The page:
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From November 4 – 20 the Castello in Rapallo hosted a terrific annual exhibit called “Mare Nostrum” (“Our Sea”) which included history, art and most specially, many ship models.  This year’s exhibit focused on the 150th anniversary of Italy’s unification, and included a special exhibit outlining the sea-faring highlights of that very complex and violent undertaking.  Called ‘Garibaldi, un Uomo di Mare’ it was curated by Maurizio Brescia, Emilio Carta and Carlo Gatti (who has one of my favorite last names).  Fascinating.  In one glass case there was an actual ‘Red Shirt’ worn by one of Garibaldi’s thousand (six of whom hailed from Rapallo, according to the exhibit catalog), a little the worse for wear, but definitely red.

Both the exhibit and the catalog,a handsome 64-page booklet chock full of photos, describe the preparations and outfitting for the voyage from Genova Quarto down to Sicilia, with special attention paid to the ships, models of which could be seen in other rooms.

The models are remarkable. Most are made from what we usually assume models will be made of: wood, bits of string and fabric, like the “Aldebaran” below by Roberto Oliveri.

But several of the boats were made from more unexpected raw material. Umberto Rogma made his models from riveted steel:

He must have a rather sophisticated work shop.  I doubt Mrs. Rogma would welcome riveting on the kitchen table.

Andrean Brown chose paper for his model medium:

In addition to being very compliant in the bending department, paper has the added advantage of being a quiet material – no pesky sawing or riveting.  But really, look at the detail – can you believe that’s all made from… paper?!

Many of the models are of particular vessels, like the famous Kon Tiki by Fulvio Fusetti:

and others are of a particular class of ship, such as this Corvette by Roberto Boniardi:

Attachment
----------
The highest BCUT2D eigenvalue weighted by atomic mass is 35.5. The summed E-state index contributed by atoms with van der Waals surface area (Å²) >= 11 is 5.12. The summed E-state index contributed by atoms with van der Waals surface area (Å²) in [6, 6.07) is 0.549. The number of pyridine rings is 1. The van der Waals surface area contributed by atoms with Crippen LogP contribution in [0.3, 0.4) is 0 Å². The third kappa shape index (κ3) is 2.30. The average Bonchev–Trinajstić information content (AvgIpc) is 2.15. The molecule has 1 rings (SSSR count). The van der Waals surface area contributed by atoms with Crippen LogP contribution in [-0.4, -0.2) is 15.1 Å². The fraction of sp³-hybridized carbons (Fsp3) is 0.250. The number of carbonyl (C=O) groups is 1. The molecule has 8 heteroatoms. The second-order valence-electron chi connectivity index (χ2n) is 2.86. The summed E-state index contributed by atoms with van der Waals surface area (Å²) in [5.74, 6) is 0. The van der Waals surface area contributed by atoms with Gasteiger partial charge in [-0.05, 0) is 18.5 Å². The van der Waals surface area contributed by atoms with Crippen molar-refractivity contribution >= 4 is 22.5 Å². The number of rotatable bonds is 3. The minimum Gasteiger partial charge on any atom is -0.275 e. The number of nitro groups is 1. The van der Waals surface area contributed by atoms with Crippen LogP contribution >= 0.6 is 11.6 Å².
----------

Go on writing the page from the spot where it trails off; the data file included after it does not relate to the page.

What would a model ship exhibit be without a ship in a bottle? The complexity of this construction takes my breath away. This is the ship Potosi, by Vittorio Oliveri:

Three of the models particularly captivated me. The Gozzo is the typical Ligurian fishing boat of yore. How brave the sailors were who set out  in these small boats with no Loran, radar, GPS, etc. You will still see many Gozzi in the harbors around Rapallo, but they are now used as daytime pleasure craft; the fishermen have moved on to more elaborate boats, thank goodness. This model was made by Marco Forlani.

Some of the models recreate the ships’ on-shore environs. I loved this one for all the on and off-board detail, the tools, casks and ladder lying on the beach next to the boat. Roberto Oliveri fashioned each element himself.

Luigi Barletta has shown us what the old ‘cantiere’ (ship-building works) looked like:

Could that be a Gozzo under construction?

These are just a few of the many, many models that were on exhibit. The show is over for this year but it will almost certainly return next year. If you’re in the neighborhood of the Castello at the right time, do go see it. It’s free and it’s wonderful.